Enhancing recovery of reverse osmosis desalination : side-stream oxidation of antiscalants to precipitate salts
Greenlee, Lauren Fay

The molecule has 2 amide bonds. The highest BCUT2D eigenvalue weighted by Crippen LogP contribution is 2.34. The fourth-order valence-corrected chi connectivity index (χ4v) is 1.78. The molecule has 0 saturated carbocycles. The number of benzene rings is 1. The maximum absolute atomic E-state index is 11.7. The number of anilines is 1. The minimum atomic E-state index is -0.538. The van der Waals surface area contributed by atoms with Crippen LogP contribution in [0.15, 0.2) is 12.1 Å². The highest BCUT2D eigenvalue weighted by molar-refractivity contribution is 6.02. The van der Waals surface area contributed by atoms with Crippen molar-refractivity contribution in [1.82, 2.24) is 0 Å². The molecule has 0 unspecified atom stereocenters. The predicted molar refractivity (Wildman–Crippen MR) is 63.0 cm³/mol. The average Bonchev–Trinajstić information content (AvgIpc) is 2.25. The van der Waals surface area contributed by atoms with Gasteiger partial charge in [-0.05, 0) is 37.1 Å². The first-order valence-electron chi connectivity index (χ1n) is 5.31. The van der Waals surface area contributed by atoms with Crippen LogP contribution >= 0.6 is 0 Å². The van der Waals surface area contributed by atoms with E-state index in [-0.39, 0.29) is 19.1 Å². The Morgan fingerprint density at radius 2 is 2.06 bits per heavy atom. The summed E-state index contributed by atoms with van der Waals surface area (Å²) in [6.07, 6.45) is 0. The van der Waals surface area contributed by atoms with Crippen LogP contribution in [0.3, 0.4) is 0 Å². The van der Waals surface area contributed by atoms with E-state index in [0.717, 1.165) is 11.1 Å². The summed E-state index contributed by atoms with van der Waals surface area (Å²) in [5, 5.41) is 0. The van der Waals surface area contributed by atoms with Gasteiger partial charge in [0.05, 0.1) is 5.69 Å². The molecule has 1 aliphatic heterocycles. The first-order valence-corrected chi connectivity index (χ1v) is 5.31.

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Brackish waters are now considered valuable alternative water resources. Reverse osmosis (RO) membranes are the most promising candidate for drinking water production through desalination. Low recovery (the fraction of influent water that becomes product water) prevents widespread application of RO inland because of the high cost of waste disposal. The recovery of a brackish RO system is limited by sparingly soluble salts that become supersaturated and precipitate on the membrane surface. Precipitation is controlled through pH adjustment and antiscalant addition; however, at high salt supersaturation, antiscalant control is overcome and precipitation occurs. To further increase RO recovery and avoid precipitation, a three-stage process treated the waste stream (concentrate) of a brackish water RO system through antiscalant degradation, salt precipitation, and solid/liquid separation. Ozone (O3) and hydrogen peroxide (H2O2) were used to degrade antiscalants, pH elevation and base (NaOH/NaHCO3) addition were used to precipitate sparingly soluble salts, and microfiltration (0.1 μm) was used to separate precipitated solids from the water. Optimal parameters (pH, ozone dose, H2O2/O3 ratio, antiscalant type and concentration, water composition) for antiscalant oxidation were determined. The influence of antiscalant type and concentration and pH was investigated for the precipitation and filtration stages. Results were obtained for particle size distribution, extent of precipitation, particle morphology, and particle composition. The effect of ozonation on precipitation and filtration was evaluated, with a comparison to two-stage treatment consisting of precipitation and filtration. Antiscalant oxidation is controlled by bivalent cation coordination, while pH and ozone dose significantly affect the extent of oxidation. The addition of antiscalant prior to precipitation caused changes to particle size and morphology, and results varied with water composition and antiscalant type and concentration. Ozonation, even for small times such as one minute, prior to precipitation and filtration increased calcium precipitation and decomposed the antiscalant enough to remove the effect of the antiscalant on particle characteristics. During ozonation, antiscalants were not completely oxidized, but the partial oxidation products did not seem to affect precipitation. Ozonation also reduced the fouling of microfiltration membranes used for solid/liquid separation. Results indicated concentrate treatment can significantly increase the overall recovery of an RO system.